Jake C. Byers, Inc. v. JBC INVESTMENTS

Annotate this Case

834 S.W.2d 806 (1992)

JAKE C. BYERS, INC., Respondent, v. J.B.C. INVESTMENTS, et al., Appellants.

No. 59120.

Missouri Court of Appeals, Eastern District, Division Four.

July 14, 1992.

*808 Robert J. Guinness, John Charles Hannegan, St. Charles, for appellants.

Homer N. Mastorakos, Chesterfield, for respondent.

SATZ, Judge.

This is a declaratory judgment action. Plaintiff, Jake C. Byers, Inc., filed the action seeking a declaration of its rights under an escrow agreement and an order releasing the escrow funds. The funds were held by the escrow company, Community Title Company (Community Title), to assure plaintiff's performance of a contract to fill a sewage lagoon. Defendants, a partnership doing business as J.B.C. Investments, filed a counterclaim seeking the escrow funds as well as additional damages caused by plaintiff's alleged breach of contract to fill the lagoon. Community Title "interpleaded" the funds and was discharged from the action.

The case was tried by the court without a jury, apparently, on plaintiff's petition and defendants' counterclaim. The court entered a declaratory judgment releasing the escrow funds to plaintiff and entered a judgment against defendants on their counterclaim.

Defendants appeal. We affirm.

Plaintiff contracted to sell a mobile home park to defendants. Under the contract, plaintiff was obligated to fill a lagoon located on the property, prior to closing. At the time of closing, however, plaintiff had not filled the lagoon. The parties then entered into an escrow agreement in which plaintiff agreed to "fill the sewage lagoon" before April 1, 1985. Plaintiff also agreed to deposit $36,000.00 from the proceeds of the sale of the mobile home park into an escrow account to be held by Community Title. The funds were to be paid to plaintiff on April 1, 1985, unless plaintiff failed to fulfill its duty imposed by the escrow agreement.

The written escrow agreement provided that plaintiff was to "fill the sewage lagoon", and this phrase was defined:

Fill the sewage lagoon is defined by having the lagoon filled with dirt and compressed by a tractor. The parties understand that a portion or all of the fill dirt is to be taken from the existing dirt placed on the property by the developer for the Moscow Mills sewer project, to the extent same is available for use.

Plaintiff hired a contractor who filled the sewage lagoon according to plaintiff's directions. Defendants notified Community Title, however, that they claimed all the escrow funds because plaintiff failed to fill the sewage lagoon "according to the terms of the agreements between [defendants] and [plaintiff]...." Plaintiff demanded that the funds be paid to it because it had *809 fulfilled its obligation under the escrow agreement to have the lagoon "filled with dirt and compressed by a tractor."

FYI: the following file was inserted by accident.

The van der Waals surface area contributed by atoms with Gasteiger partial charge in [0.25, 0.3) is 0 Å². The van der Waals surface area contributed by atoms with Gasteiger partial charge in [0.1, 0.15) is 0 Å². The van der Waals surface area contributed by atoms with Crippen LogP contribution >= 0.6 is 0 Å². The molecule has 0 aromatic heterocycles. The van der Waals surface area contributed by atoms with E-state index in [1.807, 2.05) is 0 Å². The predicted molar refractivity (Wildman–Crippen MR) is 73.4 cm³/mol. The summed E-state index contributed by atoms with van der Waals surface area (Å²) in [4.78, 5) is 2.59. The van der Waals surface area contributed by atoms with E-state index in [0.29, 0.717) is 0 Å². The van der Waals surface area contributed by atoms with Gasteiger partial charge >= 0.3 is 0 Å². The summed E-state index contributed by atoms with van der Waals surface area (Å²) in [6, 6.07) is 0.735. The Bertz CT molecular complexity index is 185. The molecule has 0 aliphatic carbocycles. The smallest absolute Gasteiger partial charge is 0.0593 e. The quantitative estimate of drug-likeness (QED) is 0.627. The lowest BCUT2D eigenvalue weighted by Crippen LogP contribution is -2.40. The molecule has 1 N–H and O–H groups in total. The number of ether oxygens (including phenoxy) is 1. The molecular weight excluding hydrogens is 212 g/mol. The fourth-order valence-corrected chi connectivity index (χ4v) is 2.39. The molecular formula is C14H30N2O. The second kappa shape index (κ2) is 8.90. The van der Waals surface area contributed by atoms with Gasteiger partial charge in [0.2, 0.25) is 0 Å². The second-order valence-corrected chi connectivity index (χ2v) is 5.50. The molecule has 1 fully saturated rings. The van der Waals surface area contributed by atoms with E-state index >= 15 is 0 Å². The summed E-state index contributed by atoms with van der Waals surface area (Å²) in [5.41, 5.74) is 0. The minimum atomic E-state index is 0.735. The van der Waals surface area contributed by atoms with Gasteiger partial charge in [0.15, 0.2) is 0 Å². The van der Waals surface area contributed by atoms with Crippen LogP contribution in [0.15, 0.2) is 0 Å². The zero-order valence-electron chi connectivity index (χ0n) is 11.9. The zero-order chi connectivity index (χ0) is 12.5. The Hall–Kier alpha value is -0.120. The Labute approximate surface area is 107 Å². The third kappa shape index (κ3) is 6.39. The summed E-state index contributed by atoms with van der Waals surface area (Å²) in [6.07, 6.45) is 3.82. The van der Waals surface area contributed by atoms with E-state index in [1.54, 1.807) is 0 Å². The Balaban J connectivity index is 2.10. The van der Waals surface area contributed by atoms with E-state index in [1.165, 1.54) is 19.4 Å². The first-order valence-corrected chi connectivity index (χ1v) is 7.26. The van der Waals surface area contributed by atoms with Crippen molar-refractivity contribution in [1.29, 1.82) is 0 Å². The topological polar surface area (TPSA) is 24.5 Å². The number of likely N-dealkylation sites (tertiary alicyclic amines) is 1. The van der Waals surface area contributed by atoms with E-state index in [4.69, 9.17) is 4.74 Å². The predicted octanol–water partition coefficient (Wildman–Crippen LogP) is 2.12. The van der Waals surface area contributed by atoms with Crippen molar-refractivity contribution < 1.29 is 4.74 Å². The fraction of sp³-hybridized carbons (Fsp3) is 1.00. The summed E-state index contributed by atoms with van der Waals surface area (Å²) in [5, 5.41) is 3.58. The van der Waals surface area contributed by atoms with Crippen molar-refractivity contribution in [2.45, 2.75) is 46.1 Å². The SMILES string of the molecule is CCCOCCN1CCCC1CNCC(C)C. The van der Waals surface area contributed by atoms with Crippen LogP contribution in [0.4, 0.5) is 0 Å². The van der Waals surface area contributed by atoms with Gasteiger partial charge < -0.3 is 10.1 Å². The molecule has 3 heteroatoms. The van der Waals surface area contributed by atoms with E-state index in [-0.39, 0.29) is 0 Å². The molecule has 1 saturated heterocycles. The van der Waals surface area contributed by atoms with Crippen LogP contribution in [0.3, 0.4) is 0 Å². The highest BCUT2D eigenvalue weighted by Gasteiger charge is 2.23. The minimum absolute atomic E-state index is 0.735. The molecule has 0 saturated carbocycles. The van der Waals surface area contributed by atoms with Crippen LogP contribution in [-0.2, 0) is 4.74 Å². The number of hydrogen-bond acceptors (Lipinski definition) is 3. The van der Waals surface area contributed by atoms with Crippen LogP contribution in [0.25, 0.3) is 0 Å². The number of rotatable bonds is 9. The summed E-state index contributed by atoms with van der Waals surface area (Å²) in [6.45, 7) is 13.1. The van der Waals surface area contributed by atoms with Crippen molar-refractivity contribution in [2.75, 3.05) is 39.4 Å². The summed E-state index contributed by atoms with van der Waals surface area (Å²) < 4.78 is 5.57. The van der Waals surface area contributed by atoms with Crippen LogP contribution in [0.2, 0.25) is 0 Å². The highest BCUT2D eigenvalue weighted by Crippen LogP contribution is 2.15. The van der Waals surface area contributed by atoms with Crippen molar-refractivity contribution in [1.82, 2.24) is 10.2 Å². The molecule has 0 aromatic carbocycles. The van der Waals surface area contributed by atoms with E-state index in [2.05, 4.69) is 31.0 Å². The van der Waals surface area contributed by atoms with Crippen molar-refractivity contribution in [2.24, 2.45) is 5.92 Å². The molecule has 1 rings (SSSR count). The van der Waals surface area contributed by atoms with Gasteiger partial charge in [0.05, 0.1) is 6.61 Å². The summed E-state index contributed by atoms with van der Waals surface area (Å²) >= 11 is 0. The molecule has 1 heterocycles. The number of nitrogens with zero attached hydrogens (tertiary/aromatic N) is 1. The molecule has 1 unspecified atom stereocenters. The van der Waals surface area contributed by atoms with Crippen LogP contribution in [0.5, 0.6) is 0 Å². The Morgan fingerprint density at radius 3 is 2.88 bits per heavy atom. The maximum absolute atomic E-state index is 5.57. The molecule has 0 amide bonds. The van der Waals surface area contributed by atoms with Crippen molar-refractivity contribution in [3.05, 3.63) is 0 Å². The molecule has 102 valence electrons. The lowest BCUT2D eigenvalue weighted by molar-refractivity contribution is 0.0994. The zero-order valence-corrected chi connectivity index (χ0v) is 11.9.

Subsequently, plaintiff filed this declaratory judgment action joining defendants and Community Title. Plaintiff requested the court to declare the rights and duties of the parties under the escrow agreement, to find that plaintiff had fulfilled its duties, to order defendants to direct Community Title to disburse the escrow funds to plaintiff, and to order Community Title to disburse the funds to plaintiff. Defendants filed an answer denying plaintiff's allegations and counterclaimed that plaintiff failed to fill the sewage lagoon in "the manner contemplated by the parties" and that plaintiff's work was done in an "unworkmanlike manner". Defendants sought a declaration that they were entitled to the escrow funds as well as damages. On Community Title's request, the court ordered it to deposit the escrow funds in the registry of the court and discharged it. As noted, the trial court released the funds to plaintiff and found against defendants on their counterclaim. This appeal followed.

Procedural Motions

Defendants have filed a motion to supplement their legal file with excerpts from the depositions of three persons, two of whom were witnesses at trial and one who was not. The motion should be granted, defendants contend, because it rectifies an error of the trial court.

At trial, the court sustained the objections of plaintiff's counsel to certain questions asked by defendants' counsel, and, although defendants' counsel asked to make his offers of proof by question and answer, the court directed him to make his offers by narration. Defendants' counsel did so, without objection to the court's direction. The court denied the offers of proof.